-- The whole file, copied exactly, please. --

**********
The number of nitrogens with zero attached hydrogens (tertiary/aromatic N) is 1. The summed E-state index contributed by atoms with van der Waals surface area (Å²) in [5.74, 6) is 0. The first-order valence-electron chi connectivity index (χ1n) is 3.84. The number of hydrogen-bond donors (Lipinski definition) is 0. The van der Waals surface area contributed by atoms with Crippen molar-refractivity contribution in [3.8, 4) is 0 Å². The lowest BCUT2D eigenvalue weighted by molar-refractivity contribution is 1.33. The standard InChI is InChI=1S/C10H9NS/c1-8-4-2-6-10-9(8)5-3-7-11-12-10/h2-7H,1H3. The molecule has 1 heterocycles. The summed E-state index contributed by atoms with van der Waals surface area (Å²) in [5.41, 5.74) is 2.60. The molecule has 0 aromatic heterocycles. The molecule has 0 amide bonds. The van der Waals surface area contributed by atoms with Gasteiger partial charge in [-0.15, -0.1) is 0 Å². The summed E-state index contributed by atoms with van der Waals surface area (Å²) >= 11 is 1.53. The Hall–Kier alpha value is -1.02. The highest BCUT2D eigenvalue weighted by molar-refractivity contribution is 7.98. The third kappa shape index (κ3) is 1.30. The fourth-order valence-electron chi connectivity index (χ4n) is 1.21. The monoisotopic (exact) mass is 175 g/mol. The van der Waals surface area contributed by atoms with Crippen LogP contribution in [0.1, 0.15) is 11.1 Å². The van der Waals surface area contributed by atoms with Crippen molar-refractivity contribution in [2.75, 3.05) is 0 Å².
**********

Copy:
The number of nitrogens with zero attached hydrogens (tertiary/aromatic N) is 1. The summed E-state index contributed by atoms with van der Waals surface area (Å²) in [5.74, 6) is 0. The first-order valence-electron chi connectivity index (χ1n) is 3.84. The number of hydrogen-bond donors (Lipinski definition) is 0. The van der Waals surface area contributed by atoms with Crippen molar-refractivity contribution in [3.8, 4) is 0 Å². The lowest BCUT2D eigenvalue weighted by molar-refractivity contribution is 1.33. The standard InChI is InChI=1S/C10H9NS/c1-8-4-2-6-10-9(8)5-3-7-11-12-10/h2-7H,1H3. The molecule has 1 heterocycles. The summed E-state index contributed by atoms with van der Waals surface area (Å²) in [5.41, 5.74) is 2.60. The molecule has 0 aromatic heterocycles. The molecule has 0 amide bonds. The van der Waals surface area contributed by atoms with Gasteiger partial charge in [-0.15, -0.1) is 0 Å². The summed E-state index contributed by atoms with van der Waals surface area (Å²) >= 11 is 1.53. The Hall–Kier alpha value is -1.02. The highest BCUT2D eigenvalue weighted by molar-refractivity contribution is 7.98. The third kappa shape index (κ3) is 1.30. The fourth-order valence-electron chi connectivity index (χ4n) is 1.21. The monoisotopic (exact) mass is 175 g/mol. The van der Waals surface area contributed by atoms with Crippen LogP contribution in [0.1, 0.15) is 11.1 Å². The van der Waals surface area contributed by atoms with Crippen molar-refractivity contribution in [2.75, 3.05) is 0 Å².